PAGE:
And after it all.... with the Veg system in my truck, i could run Diesel, BioDiesel, AND SVO... That bitch'll be a triple hybrid! i imagine the only thing more versitile is Doc Brown's DeLorean - after the Mr. Fusion mod of course.
 

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slide187 said:
Hey NS,

Can you expand on why? The Veg system can't (or shouldn't) be switched to until the VO is above 140 deg anyways. And then it behaves like diesel, and BioDiesel (which i noticed you run) but it has no adverse chemical properties with respect to the rubber in the engine components, like biodiesel.

Not to mention that you have to backflush the veg system with diesel at shut-down leaving no veg oil in the fuel circuit. You actually end up w/ a little diesel in your veg tank.

It just seems to me like the outside temp, AND type of injection system is irrelevant beyond a method of accessing it, since the veg gets in its own tank heated prior to using it, and flushed out after using it.
hey there. first off, 140 *F is not close to being hot enough. Problem is that's the heat regulation of the cooling system, so you would need somehow to add energy and heat way above 140 *F. That's not all your problems howeber... Why ? (1) because even at 140 *F, the viscosity of SVO or WVO is nowhere close to #2 or biodiesel. (2) if you take a good look at your engine, you will realize that all that metal will act as a heat sink. Especially at the common rail. In order to be even at 140*F for the SVO, the temperature will initally require be much higher than that for a substantial time so that the SVO is at the right temperature when about to be injected. (3) Common rails are not designed to operate at those temperature. All metals and rubbers dilate with heat and the tolerances where designed to work at much lower temperatures that SVO/WVO are required to be. (4) injectors on common rail diesel spray several times per cycle at much higher pressures than on IDI engines. The spray patterns must be correct. Without proper injectors designed for a 17x more viscous fuel, incorrect patterns will not allow correct firing. There are many other reasons why, and you can find them with a little research. If you must run SVO/WVO in a diesel truck engine, the popular choice is the 7.3L powerstroke engine which was really working great with it.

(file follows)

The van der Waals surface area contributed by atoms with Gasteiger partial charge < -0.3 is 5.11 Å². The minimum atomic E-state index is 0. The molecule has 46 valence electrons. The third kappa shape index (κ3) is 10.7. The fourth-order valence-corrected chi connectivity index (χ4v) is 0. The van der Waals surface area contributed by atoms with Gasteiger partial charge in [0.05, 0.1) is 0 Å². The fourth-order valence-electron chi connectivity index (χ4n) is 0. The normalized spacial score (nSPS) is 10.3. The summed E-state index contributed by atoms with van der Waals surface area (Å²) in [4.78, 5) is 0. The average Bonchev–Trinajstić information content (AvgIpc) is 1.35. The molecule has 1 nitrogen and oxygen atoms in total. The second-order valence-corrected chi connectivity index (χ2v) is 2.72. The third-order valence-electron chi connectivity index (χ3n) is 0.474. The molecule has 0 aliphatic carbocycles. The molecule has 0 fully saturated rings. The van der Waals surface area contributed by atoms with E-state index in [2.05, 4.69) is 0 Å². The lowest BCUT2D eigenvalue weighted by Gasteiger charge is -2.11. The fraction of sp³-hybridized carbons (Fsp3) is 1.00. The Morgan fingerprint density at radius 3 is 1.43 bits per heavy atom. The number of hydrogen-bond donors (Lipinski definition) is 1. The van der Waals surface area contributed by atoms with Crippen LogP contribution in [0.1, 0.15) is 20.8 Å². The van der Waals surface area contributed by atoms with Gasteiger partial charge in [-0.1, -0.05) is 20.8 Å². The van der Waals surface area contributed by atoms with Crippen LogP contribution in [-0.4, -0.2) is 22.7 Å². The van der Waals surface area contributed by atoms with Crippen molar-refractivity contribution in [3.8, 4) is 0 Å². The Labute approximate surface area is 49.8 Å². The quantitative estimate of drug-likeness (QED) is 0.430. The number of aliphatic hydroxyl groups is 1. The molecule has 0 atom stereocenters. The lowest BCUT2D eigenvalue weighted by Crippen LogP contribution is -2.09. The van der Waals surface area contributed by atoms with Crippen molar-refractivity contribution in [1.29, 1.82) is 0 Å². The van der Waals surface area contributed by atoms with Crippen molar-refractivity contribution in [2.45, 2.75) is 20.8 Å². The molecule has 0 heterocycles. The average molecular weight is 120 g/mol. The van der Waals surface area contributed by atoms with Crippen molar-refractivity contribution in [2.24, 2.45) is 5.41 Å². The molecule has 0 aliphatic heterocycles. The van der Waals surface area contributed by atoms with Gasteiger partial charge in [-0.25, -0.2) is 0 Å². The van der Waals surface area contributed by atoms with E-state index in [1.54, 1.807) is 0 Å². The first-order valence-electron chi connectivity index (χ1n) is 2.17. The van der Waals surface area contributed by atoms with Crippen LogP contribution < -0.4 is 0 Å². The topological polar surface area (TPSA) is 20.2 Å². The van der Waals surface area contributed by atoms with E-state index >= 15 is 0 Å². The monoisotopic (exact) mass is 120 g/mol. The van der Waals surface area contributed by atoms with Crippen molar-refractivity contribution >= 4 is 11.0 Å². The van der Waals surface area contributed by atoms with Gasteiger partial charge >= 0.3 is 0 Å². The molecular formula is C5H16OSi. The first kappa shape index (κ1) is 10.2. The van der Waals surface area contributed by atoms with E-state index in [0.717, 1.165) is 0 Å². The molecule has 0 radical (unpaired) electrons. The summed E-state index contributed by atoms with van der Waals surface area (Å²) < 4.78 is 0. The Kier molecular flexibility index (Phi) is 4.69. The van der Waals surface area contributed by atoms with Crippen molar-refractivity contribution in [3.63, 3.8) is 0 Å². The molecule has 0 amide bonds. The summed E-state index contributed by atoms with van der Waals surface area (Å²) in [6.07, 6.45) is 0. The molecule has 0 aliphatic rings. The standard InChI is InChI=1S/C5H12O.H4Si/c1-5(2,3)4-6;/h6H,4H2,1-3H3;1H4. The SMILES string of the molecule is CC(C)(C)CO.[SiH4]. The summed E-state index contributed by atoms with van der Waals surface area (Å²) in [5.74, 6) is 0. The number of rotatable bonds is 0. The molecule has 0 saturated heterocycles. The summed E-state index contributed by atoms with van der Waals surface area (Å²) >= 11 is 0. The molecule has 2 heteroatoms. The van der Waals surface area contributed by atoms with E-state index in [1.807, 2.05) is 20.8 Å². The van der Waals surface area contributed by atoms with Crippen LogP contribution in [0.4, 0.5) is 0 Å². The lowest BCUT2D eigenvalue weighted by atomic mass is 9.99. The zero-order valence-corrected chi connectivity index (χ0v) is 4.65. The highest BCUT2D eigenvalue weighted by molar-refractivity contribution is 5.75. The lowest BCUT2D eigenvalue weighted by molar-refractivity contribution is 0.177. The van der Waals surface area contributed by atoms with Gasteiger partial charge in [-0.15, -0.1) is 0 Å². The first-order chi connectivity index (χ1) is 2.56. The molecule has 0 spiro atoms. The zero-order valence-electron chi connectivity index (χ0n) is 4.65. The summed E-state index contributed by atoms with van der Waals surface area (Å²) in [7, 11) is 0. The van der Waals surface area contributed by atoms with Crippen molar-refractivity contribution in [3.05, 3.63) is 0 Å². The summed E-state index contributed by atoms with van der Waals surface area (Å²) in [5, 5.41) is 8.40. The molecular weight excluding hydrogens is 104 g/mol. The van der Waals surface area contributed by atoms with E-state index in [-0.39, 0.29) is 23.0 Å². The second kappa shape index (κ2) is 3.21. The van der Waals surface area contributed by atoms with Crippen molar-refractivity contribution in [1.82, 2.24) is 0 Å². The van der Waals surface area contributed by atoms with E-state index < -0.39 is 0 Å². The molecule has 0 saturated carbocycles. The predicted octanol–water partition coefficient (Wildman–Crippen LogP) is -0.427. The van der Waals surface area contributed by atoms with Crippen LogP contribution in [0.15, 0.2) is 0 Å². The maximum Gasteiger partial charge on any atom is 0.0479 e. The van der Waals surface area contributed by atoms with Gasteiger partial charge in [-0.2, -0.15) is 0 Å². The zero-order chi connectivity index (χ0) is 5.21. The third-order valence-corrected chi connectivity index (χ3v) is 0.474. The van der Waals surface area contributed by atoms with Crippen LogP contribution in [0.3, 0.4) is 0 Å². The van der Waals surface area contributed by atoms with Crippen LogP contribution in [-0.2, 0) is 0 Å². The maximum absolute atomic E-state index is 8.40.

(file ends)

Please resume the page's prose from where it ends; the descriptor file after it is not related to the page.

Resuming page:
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So then these guys are BS-ing? They install VO systems, and sell filtered VO as well as BioDiesel...

"Is vegetable oil safe to use in a diesel engine?
Yes! Rudolf Diesel tested his very efficient engine with a variety of fuels, including petroleum oils and vegetable oils. Vegetable oils burn best at temperatures between 140° and 190°F."

"At Evergreen Motors, we promote a 2-tank conversion system. This system has heated components to get the vegetable oil up to a proper combustion temperature (140-190 F). You start the vehicle in “diesel” mode, pulling fuel from the factory diesel tank, then switch over to the “veggie” tank when the system is heated up. At the end of your drive, you switch to a “backflush” or “purge” mode, which flushes the system with diesel again."

http://www.greasewrench.com/faqs.html
 

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I would not call it "BS-ing" as there has been several (appearently) successfull conversion of common-rail trucks. If it's about saving the environment, then very little I say will make any difference. But if it's to save $$$, then the question becomes "Do you want to pay a little less now and lot later, or more $$$ a little at a time ?". When the pump fails, it's going to be big $$$, probably negating any savings you might have done until then. I'm a Mechanical Engineer and I believe I understand hydraulics theory, thermodynamics and how pumps work. Pushing a fluid with a much higher viscosity, higher octane, higher flashpoint, at a higher temperature, at very high pressures can only reduce life and increase tear & wear on a pump not designed to operate in these conditions in the first place. I just wouldnt risk mine in my truck. Many others that I know and respect think the same. Not saying it cant be done, it's just not good for the fuel system. Dont get me wrong, I run veggie in my IDI Mercedes and loving it.